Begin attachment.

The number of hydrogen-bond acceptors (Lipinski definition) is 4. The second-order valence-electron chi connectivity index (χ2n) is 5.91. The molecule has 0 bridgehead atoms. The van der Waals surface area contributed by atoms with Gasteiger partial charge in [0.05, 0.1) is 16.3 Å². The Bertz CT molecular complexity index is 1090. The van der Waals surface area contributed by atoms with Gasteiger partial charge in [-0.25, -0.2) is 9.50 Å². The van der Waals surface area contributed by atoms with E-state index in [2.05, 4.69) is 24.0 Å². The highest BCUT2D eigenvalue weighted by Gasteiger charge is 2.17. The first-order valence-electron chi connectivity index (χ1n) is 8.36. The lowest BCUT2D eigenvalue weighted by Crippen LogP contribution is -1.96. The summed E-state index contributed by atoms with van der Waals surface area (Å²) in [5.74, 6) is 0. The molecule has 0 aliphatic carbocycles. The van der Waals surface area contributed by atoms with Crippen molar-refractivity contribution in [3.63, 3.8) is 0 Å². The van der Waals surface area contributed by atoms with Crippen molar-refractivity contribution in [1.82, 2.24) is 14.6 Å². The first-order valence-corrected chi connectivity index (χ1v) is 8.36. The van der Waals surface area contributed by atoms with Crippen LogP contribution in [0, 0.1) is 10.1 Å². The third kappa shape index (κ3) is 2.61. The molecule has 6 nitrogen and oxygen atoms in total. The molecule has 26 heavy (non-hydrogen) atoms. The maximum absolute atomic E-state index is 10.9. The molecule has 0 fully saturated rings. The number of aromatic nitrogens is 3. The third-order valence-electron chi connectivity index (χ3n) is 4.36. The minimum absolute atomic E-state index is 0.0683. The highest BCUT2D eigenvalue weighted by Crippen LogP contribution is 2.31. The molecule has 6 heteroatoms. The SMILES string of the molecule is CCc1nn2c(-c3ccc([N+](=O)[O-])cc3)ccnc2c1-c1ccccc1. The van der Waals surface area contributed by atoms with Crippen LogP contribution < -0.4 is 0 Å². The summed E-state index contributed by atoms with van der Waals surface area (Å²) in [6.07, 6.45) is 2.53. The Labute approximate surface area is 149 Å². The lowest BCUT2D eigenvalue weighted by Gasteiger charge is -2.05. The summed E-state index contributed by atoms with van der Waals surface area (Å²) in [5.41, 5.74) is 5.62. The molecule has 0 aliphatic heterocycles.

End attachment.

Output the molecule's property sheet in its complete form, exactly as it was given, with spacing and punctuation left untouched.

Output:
The number of hydrogen-bond acceptors (Lipinski definition) is 4. The second-order valence-electron chi connectivity index (χ2n) is 5.91. The molecule has 0 bridgehead atoms. The van der Waals surface area contributed by atoms with Gasteiger partial charge in [0.05, 0.1) is 16.3 Å². The Bertz CT molecular complexity index is 1090. The van der Waals surface area contributed by atoms with Gasteiger partial charge in [-0.25, -0.2) is 9.50 Å². The van der Waals surface area contributed by atoms with E-state index in [2.05, 4.69) is 24.0 Å². The highest BCUT2D eigenvalue weighted by Gasteiger charge is 2.17. The first-order valence-electron chi connectivity index (χ1n) is 8.36. The lowest BCUT2D eigenvalue weighted by Crippen LogP contribution is -1.96. The summed E-state index contributed by atoms with van der Waals surface area (Å²) in [5.74, 6) is 0. The molecule has 0 aliphatic carbocycles. The van der Waals surface area contributed by atoms with Crippen molar-refractivity contribution in [3.63, 3.8) is 0 Å². The van der Waals surface area contributed by atoms with Crippen molar-refractivity contribution in [1.82, 2.24) is 14.6 Å². The first-order valence-corrected chi connectivity index (χ1v) is 8.36. The van der Waals surface area contributed by atoms with Crippen LogP contribution in [0, 0.1) is 10.1 Å². The third kappa shape index (κ3) is 2.61. The molecule has 6 nitrogen and oxygen atoms in total. The molecule has 26 heavy (non-hydrogen) atoms. The maximum absolute atomic E-state index is 10.9. The molecule has 0 fully saturated rings. The number of aromatic nitrogens is 3. The third-order valence-electron chi connectivity index (χ3n) is 4.36. The minimum absolute atomic E-state index is 0.0683. The highest BCUT2D eigenvalue weighted by Crippen LogP contribution is 2.31. The molecule has 6 heteroatoms. The SMILES string of the molecule is CCc1nn2c(-c3ccc([N+](=O)[O-])cc3)ccnc2c1-c1ccccc1. The van der Waals surface area contributed by atoms with Crippen LogP contribution < -0.4 is 0 Å². The summed E-state index contributed by atoms with van der Waals surface area (Å²) in [6.07, 6.45) is 2.53. The Labute approximate surface area is 149 Å². The lowest BCUT2D eigenvalue weighted by Gasteiger charge is -2.05. The summed E-state index contributed by atoms with van der Waals surface area (Å²) in [5.41, 5.74) is 5.62. The molecule has 0 aliphatic heterocycles.